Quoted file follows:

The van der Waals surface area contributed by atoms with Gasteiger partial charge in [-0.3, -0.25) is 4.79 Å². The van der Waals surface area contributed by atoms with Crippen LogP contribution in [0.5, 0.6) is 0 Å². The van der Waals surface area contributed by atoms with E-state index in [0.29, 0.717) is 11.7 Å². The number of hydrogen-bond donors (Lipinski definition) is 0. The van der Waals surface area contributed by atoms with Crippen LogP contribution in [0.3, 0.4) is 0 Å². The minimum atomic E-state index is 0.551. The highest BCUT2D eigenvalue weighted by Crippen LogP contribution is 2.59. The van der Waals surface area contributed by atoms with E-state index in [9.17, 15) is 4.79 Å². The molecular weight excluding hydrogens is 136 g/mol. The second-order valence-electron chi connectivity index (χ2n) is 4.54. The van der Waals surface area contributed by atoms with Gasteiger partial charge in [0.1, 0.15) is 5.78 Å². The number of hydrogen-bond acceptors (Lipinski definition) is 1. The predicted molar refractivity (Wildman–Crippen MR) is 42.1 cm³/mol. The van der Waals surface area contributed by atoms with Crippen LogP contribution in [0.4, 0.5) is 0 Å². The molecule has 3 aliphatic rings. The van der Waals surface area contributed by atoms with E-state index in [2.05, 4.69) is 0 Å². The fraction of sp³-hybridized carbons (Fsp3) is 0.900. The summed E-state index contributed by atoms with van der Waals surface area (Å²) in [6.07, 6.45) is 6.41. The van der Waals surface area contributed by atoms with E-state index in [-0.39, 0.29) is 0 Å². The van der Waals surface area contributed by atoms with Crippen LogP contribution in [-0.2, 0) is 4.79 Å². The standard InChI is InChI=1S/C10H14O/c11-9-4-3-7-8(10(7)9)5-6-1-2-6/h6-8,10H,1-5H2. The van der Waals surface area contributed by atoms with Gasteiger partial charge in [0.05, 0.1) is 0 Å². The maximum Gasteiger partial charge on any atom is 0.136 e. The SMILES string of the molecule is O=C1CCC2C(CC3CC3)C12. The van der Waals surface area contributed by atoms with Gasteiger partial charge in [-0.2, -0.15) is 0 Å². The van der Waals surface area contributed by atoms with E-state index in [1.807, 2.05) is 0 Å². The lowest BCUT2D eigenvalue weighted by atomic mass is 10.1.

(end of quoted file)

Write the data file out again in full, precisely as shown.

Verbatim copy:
The van der Waals surface area contributed by atoms with Gasteiger partial charge in [-0.3, -0.25) is 4.79 Å². The van der Waals surface area contributed by atoms with Crippen LogP contribution in [0.5, 0.6) is 0 Å². The van der Waals surface area contributed by atoms with E-state index in [0.29, 0.717) is 11.7 Å². The number of hydrogen-bond donors (Lipinski definition) is 0. The van der Waals surface area contributed by atoms with Crippen LogP contribution in [0.3, 0.4) is 0 Å². The minimum atomic E-state index is 0.551. The highest BCUT2D eigenvalue weighted by Crippen LogP contribution is 2.59. The van der Waals surface area contributed by atoms with E-state index in [9.17, 15) is 4.79 Å². The molecular weight excluding hydrogens is 136 g/mol. The second-order valence-electron chi connectivity index (χ2n) is 4.54. The van der Waals surface area contributed by atoms with Gasteiger partial charge in [0.1, 0.15) is 5.78 Å². The number of hydrogen-bond acceptors (Lipinski definition) is 1. The predicted molar refractivity (Wildman–Crippen MR) is 42.1 cm³/mol. The van der Waals surface area contributed by atoms with Crippen LogP contribution in [0.4, 0.5) is 0 Å². The molecule has 3 aliphatic rings. The van der Waals surface area contributed by atoms with E-state index in [2.05, 4.69) is 0 Å². The fraction of sp³-hybridized carbons (Fsp3) is 0.900. The summed E-state index contributed by atoms with van der Waals surface area (Å²) in [6.07, 6.45) is 6.41. The van der Waals surface area contributed by atoms with E-state index in [-0.39, 0.29) is 0 Å². The van der Waals surface area contributed by atoms with Crippen LogP contribution in [-0.2, 0) is 4.79 Å². The standard InChI is InChI=1S/C10H14O/c11-9-4-3-7-8(10(7)9)5-6-1-2-6/h6-8,10H,1-5H2. The van der Waals surface area contributed by atoms with Gasteiger partial charge in [0.05, 0.1) is 0 Å². The maximum Gasteiger partial charge on any atom is 0.136 e. The SMILES string of the molecule is O=C1CCC2C(CC3CC3)C12. The van der Waals surface area contributed by atoms with Gasteiger partial charge in [-0.2, -0.15) is 0 Å². The van der Waals surface area contributed by atoms with E-state index in [1.807, 2.05) is 0 Å². The lowest BCUT2D eigenvalue weighted by atomic mass is 10.1.